Live a Sri Lanka safari with Go4Safari team! Sri Lanka is an incredible country with many excellent travel locations. Yala National Park is home to many wildlife animals including leopards if you have a very special fond affection towards the big cat family and you love to see these feline in their natural habitat you have come to the right place, all you have to do is book a ticket to Sri Lanka and book Sri Lanka Safari through go for Safari they have an early morning special Leopard Safari game drive programs that cater to cat lovers who desperate to see leopards in Sri Lanka.
It is easy to get lost in the cobblestoned alleyways and streets within Galle Fort. Today the area is full of modern restaurants, hotels, clothing, and souvenir shops. Meanwhile, snake charmers and buskers line the seawall. However, the fort was not always such a cosmopolitan spot. A basic fort was constructed by the Portuguese when they made their first landing to the island in 1505. When the Dutch eventually seized control of Galle, they made a number of improvements; including the enormous sea wall that still lines the fort. Galle Fort is an excellent example of what the synthesis between European and Asian architecture looks like. Yala National Park is made up of spellbinding vistas and a true abundance of Sri Lankan wildlife. It has the highest density of leopards in the world, so chances of seeing them are very high. Although leopards are the main attraction here, they are followed closely by elephants, sloth bears and crocodiles. The park is divided into five blocks; some of which were zoned to hunters until Yala became a national park in 1938. Ensure you make time to visit the very informative visitor center at the entrance of the park for insightful displays about the area.
Diyaluma Falls is the 2nd biggest waterfall in Sri Lanka and is the perfect spot for a full day adventure. There are multiple falls and natural pools throughout this hike in the Badulla region. I could’ve spent days here. The hike was almost entirely downhill and led us through the long grass but the trail was marked the whole way. It appeared that the trail wasn’t used too often as the trail was quite overgrown in many parts. After about 30 minutes we reached the top of Diyaluma Falls. Here you have a series of pools cascading towards the edge of the cliff. When the falls finally reach the edge they fall into one final pool before crashing 628 feet into the pool, far below. This is the 2nd highest waterfall in Sri Lanka and it is hard to get a good look from this vantage point but if you are game enough you can peer over the edge. After chilling on the edge for over an hour we headed back up the track passing the upper falls and arriving at the top of the upper falls. This was a 15-minute hike and we just followed the track alongside the upper falls. Here we found more pools. It looked quite average until we explored further towards the edge of the upper Diyaluma falls and found a spot where we could jump. We checked the depth and found an area with no rocks and spent the next hour flipping through the refreshing water. Read extra details on Sri Lanka wildlife tours.
Lipton Tea is a staple item in the cupboard of most families around the world. Never did I expect to be trekking with a 60-yr-old local Sri Lankan up and down the steep mountains home amongst the famous Lipton Tea and other highly lauded tea estates. If you are looking to gain historical context and perspective this is one of the best things to do in Sri Lanka. The Royal Tea Trail begins innocuously by the roadside before beginning to the wind between steep tea terraces. Although unlike the rice terraces in Bali these are not tiered. There are no steps and the tea-pluckers must scale the sharp incline. The tea plants are scattered with no particular pattern although they are often layered creating a beautiful linear design on the side of the mountains.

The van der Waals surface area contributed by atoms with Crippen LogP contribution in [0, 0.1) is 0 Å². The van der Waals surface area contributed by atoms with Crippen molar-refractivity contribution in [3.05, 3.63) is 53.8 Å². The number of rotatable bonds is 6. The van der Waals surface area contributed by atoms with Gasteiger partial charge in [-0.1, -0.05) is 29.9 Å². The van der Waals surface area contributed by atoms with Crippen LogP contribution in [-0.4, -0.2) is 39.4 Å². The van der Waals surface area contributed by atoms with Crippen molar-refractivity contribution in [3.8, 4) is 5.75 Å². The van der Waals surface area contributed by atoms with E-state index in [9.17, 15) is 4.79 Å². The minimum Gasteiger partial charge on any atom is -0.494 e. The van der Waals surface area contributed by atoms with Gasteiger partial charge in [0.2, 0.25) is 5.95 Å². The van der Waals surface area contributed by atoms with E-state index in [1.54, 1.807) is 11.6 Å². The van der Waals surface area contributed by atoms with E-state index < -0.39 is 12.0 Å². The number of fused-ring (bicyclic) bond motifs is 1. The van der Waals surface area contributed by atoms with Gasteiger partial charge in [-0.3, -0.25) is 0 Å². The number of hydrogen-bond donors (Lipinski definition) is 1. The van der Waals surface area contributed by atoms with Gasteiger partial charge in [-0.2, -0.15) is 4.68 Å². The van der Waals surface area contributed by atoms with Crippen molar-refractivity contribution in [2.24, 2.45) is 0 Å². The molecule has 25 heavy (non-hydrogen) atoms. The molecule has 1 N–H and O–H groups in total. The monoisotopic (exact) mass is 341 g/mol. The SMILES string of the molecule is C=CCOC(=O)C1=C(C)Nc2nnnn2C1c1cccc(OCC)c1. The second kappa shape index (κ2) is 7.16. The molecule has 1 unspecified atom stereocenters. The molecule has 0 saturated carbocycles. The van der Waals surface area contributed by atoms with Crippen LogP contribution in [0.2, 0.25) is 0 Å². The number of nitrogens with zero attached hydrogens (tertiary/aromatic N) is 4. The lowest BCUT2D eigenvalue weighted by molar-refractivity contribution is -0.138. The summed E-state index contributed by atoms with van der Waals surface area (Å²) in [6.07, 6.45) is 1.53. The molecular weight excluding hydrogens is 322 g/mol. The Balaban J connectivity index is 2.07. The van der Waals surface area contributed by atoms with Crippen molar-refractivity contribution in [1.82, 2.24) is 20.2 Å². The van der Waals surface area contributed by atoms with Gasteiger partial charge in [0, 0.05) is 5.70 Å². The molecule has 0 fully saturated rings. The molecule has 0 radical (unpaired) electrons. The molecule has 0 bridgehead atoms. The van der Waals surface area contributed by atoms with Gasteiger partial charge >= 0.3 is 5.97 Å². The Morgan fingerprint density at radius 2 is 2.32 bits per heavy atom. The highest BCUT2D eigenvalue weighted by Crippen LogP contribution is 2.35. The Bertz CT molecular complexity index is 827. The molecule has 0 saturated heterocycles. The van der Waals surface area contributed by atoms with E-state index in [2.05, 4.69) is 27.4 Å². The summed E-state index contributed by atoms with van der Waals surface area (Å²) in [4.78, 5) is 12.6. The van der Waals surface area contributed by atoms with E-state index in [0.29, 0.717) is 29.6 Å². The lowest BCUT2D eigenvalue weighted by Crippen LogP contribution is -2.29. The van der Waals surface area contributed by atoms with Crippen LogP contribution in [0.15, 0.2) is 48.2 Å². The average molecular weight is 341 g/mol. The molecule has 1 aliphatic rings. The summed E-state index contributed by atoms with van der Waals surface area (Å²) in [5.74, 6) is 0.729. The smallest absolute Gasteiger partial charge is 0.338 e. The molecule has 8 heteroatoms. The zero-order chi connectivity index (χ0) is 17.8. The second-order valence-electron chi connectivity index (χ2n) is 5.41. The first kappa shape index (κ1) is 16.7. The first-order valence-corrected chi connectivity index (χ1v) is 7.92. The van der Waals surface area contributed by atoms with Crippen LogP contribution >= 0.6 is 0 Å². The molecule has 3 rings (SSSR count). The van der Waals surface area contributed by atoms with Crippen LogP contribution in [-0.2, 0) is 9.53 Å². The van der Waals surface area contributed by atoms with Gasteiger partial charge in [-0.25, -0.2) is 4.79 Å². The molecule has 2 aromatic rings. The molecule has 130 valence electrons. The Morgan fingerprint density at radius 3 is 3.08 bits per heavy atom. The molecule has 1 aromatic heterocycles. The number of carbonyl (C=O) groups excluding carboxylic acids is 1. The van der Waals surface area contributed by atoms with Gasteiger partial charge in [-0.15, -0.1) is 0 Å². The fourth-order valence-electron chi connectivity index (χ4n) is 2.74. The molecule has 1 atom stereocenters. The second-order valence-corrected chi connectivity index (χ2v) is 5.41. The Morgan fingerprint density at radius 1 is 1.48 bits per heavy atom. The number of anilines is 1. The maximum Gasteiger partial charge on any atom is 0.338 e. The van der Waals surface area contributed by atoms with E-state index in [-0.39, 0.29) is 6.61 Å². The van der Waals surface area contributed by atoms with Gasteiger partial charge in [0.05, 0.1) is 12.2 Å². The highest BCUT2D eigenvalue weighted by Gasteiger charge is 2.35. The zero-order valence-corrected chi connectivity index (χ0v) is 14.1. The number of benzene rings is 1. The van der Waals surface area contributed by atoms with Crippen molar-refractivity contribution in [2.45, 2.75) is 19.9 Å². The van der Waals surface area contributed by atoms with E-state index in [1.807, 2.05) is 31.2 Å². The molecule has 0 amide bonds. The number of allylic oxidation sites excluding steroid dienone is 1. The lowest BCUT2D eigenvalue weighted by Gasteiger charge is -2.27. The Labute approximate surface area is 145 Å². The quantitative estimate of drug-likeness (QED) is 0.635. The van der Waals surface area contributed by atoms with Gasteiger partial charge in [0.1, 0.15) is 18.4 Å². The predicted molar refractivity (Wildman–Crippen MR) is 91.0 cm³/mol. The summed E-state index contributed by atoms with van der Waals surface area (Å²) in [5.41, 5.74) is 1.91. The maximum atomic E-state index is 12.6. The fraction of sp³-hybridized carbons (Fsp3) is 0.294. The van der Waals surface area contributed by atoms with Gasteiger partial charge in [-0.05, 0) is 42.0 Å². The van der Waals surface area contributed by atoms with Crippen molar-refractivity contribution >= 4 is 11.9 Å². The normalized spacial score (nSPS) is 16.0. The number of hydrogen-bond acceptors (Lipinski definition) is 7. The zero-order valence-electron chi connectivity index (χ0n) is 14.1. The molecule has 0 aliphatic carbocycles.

At the heart of Sri Lanka’s tea industry, this charming throwback to the country’s colonial years is rich with the heritage of home-county England. Tour neatly-terraced tea estates, watch pickers at work, and buy your own samples to take home. Tea lovers will want to visit the Hill Country’s Haputale Mountains, where Sir Thomas Lipton launched his tea empire. To see where it all began, organise transport to Lipton’s Seat – Mr Lipton’s favourite spot to sit and watch over his enormous estate. It is possible (and maybe a bit more comfortable) to take a car up, but an open air tuk-tuk ride is much more fun. Head out early before the afternoon fog cloaks the surrounding mountains, clouding the awe-inspiring views.
Why Minneriya National Park ? One good reason is largest Elephant gathering in the world happens here at Minneriya National Park. The Best National park in the world to see wild elephants roaming around in their natural habitat, often present in huge numbers. During the dry season, which is July to October, elephants gathering number can reach high as 700 individual elephants, however average numbering is around 150-200. It is possible to witness a large herd throughout the year, regardless of the Season. All times of year, tourist numbers remain low to sustain a piece of mind. Late afternoon Safari is best for see elephants. Apart from elephants, this is a good place to watch birds, especially in the dawn, you will have the chance to watch sloth bear, leopards, crocodiles, some endemic monkeys and Large herbivorous mammals. Also Gray slender loris reportedly found in Minneriya National Park.